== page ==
The Art of Being Pithy

There is a profound thought about being pithy, that has been attributed to many different individuals over the centuries, which is an important reminder for all marketers.

The earliest comes from the French mathematician, Blaise Pascal, who wrote, “I have made this [letter] longer than usual because I have not had time to make it shorter.

Several hundred years later, President Woodrow Wilson gave an interesting answer when asked how long it took him to prepare a speech.  “That depends on the length of the speech,” answered the President. “If it is a ten-minute speech it takes me all of two weeks to prepare it; if it is a half-hour speech it takes me a week; if I can talk as long as I want to it requires no preparation at all. I am ready now.

(For more details, check out this article)

From the thoughts of Pascal and Wilson (and many others who have made similar comments), you find a gold nugget and an important and profound reminder for all of us, which is being pithy and to-the-point often requires more thought and focus than simply bloviating.

I’ve lost count of the number of marketing pieces and copywriting examples I have critiqued over the years from verbose authors.  Same with the number of times my mind has wandered while listening to speakers bloviate.

Ask any expert copywriter and they will tell you it is much harder to write short copy with PUNCH, than it is to write long rambling copy (as proof you can find entire trainings have been conducted on how to write bullets, which are a form of short copy).

The same goes with speaking in public and the pros know how to keep their audiences engaged without droning on and giving unnecessary details.

It’s my opinion business owners and marketers often do not invest the necessary time to craft messages that are on-point and pithy, and “fat” copy and conversations are often the sign of laziness and carelessness.  Instead they take the easy way out and drone on and on using unnecessary words and details.

In today’s attention-deficit world, getting to the point as quickly as possible is necessary and marketers who make their point quickly and effectively stand a much greater chance of having their message read or heard (and responded to).  I have written about the power of your ONE sentence here.

It’s interesting to note even the latest version of Microsoft Word is suggesting shorter and more pithy ways of writing and most times, I accept the suggestions offered.

Why use five words to say something, when it can be said just as effectively in two words?

Of course, many reading this article are students of long-form copywriting, as I am, but long-form copy must be used within the right context.

Dan Kennedy says, “Time investment precedes financial investment” and for the person interested in what you have to offer he is correct.

The person who is interested in what you are selling will take the time to read, or listen to, or watch your verbose message, but few others will.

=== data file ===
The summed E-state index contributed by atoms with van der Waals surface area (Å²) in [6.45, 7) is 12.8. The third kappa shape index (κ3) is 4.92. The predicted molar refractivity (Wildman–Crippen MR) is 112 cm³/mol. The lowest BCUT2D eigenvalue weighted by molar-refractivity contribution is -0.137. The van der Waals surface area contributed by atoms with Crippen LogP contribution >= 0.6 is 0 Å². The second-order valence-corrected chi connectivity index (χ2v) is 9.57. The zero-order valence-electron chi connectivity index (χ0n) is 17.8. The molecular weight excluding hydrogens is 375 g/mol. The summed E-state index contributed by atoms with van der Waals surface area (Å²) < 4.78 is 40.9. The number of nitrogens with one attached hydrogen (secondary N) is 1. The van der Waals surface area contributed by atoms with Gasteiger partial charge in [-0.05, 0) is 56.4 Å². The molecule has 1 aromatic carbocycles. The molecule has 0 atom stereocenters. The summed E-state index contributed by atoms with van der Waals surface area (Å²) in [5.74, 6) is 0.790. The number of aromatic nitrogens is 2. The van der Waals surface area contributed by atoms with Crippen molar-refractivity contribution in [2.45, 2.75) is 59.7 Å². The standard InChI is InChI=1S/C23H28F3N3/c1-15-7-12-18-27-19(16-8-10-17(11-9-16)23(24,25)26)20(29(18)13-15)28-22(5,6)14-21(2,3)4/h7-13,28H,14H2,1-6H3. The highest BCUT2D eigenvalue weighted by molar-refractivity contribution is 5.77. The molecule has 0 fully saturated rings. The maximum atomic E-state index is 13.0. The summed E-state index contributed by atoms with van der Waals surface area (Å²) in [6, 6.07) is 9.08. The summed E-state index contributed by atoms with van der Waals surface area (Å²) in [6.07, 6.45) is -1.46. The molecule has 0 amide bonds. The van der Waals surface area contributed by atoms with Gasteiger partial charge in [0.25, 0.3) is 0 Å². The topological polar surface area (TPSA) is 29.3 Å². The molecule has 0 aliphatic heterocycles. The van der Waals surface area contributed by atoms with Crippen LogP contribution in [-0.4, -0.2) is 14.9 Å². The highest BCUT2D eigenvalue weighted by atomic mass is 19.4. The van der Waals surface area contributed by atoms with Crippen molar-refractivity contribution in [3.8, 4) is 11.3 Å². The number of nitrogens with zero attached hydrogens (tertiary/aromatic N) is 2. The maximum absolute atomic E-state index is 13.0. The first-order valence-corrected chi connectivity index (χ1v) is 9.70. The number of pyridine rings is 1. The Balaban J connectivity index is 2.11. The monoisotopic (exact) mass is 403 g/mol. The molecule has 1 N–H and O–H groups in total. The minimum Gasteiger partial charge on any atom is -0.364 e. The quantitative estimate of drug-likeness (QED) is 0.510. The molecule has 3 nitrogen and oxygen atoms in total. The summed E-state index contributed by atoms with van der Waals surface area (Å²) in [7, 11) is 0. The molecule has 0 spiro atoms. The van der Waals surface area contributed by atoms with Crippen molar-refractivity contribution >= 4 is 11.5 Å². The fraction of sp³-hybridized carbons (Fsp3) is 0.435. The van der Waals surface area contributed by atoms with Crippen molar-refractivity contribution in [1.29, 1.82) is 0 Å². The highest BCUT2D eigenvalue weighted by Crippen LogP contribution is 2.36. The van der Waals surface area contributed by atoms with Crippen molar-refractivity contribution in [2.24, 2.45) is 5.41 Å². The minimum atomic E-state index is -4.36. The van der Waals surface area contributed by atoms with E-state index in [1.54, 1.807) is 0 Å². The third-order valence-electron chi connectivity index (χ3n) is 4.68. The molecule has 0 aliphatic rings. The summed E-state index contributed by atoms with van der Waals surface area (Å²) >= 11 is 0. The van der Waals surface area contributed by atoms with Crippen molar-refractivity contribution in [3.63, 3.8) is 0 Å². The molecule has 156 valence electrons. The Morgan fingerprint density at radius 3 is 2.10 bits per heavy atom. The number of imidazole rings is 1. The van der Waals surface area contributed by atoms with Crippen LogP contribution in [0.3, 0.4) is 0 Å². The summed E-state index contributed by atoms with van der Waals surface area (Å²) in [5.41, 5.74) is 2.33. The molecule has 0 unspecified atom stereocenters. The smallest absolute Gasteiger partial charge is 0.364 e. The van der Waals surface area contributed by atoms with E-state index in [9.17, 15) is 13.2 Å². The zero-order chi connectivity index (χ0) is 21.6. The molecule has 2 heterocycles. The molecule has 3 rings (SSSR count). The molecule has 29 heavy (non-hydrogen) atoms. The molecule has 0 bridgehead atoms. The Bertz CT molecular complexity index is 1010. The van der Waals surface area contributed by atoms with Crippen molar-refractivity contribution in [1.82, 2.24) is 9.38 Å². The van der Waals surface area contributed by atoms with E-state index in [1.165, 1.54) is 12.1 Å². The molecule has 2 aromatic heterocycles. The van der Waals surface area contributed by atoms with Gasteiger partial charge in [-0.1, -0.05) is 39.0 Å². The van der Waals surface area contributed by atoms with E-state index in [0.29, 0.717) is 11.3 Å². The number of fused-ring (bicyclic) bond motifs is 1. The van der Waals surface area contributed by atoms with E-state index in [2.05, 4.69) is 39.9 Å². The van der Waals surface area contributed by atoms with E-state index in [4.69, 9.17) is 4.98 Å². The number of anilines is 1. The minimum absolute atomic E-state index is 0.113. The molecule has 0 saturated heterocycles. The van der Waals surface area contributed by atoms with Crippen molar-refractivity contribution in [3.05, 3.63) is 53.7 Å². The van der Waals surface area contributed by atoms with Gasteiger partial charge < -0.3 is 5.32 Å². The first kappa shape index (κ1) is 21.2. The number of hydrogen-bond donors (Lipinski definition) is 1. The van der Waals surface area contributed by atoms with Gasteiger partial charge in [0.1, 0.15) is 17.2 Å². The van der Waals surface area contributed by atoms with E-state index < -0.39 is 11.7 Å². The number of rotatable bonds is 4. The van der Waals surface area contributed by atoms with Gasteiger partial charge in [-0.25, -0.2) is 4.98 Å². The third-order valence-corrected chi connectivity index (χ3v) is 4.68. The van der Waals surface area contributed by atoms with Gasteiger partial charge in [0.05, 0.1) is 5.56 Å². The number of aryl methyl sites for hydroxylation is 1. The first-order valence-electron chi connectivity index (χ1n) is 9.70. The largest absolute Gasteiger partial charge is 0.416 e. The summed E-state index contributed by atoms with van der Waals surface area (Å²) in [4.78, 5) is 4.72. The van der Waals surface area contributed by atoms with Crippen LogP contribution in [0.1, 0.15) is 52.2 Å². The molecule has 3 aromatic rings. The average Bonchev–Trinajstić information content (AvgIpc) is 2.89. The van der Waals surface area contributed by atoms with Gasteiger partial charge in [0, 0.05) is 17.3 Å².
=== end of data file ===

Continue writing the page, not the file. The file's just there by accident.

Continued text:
All marketers need to be aware of where the target recipient is in the marketing process and craft message specific to that position. Early in the process, short, pithy messages typically do the best job of getting attention and interest. Then, as the prospect moves along the path of interest, and trust and rapport are built, you offer more in-depth, verbose details and dialog.

Making sure our marketing and communication-style is as efficient and effective as possible is an on-going process and one we must all revisit frequently.  Here are three strategies I personally use:

Take a 24-Hour Break: For important copy, presentations, etc. I work in an interative process and often take at least a 24-hour break before revisiting my work to see if I can cut out the fat.  This article was written on a Monday and reviewed today, Tuesday, before posting.

Cut the Fat: There are many unnecessary words we use out of habit when we write.  One simple example is the word, “that.” Years ago, when working on a book, the copy-editor chastised me for my incessant use of “that” and I never forgot her lesson.  If a sentence still makes sense after removing “that,” delete it. For example, “This is the most amazing Capuzzi article that I’ve ever read.” can be, “This is the most amazing Capuzzi article I’ve ever read.”

Another example I see often is the use of the words, “really” and “very.”  These are useless modifiers and usually not needed in your copy or messaging.  Mark Twain said, “Substitute damn every time you’re inclined to write very; your editor will delete it and the writing will be just as it should be.

Let a Kid Read It: Yes, I pay my teen-aged daughter to read and proof certain copy I write.  If she doesn’t get what I am trying to convey, it’s back to editing.

 

Love to hear your thoughts on the power of being pithy and any specific strategies you use communicate effectively.

About the Author Mike Capuzzi

I'm a speaker, author and high impact marketing strategist for business owners and sharp, aggressive entrepreneurs looking to get to the next level in their business. I'm also the the inventor of the world-famous CopyDoodles. CopyDoodles are the world's largest library of handwritten fonts, hand-drawn doodles, comics and more designed to grab attention and boost your marketing results!

follow me on:

Leave a Comment:

7 comments
Add Your Reply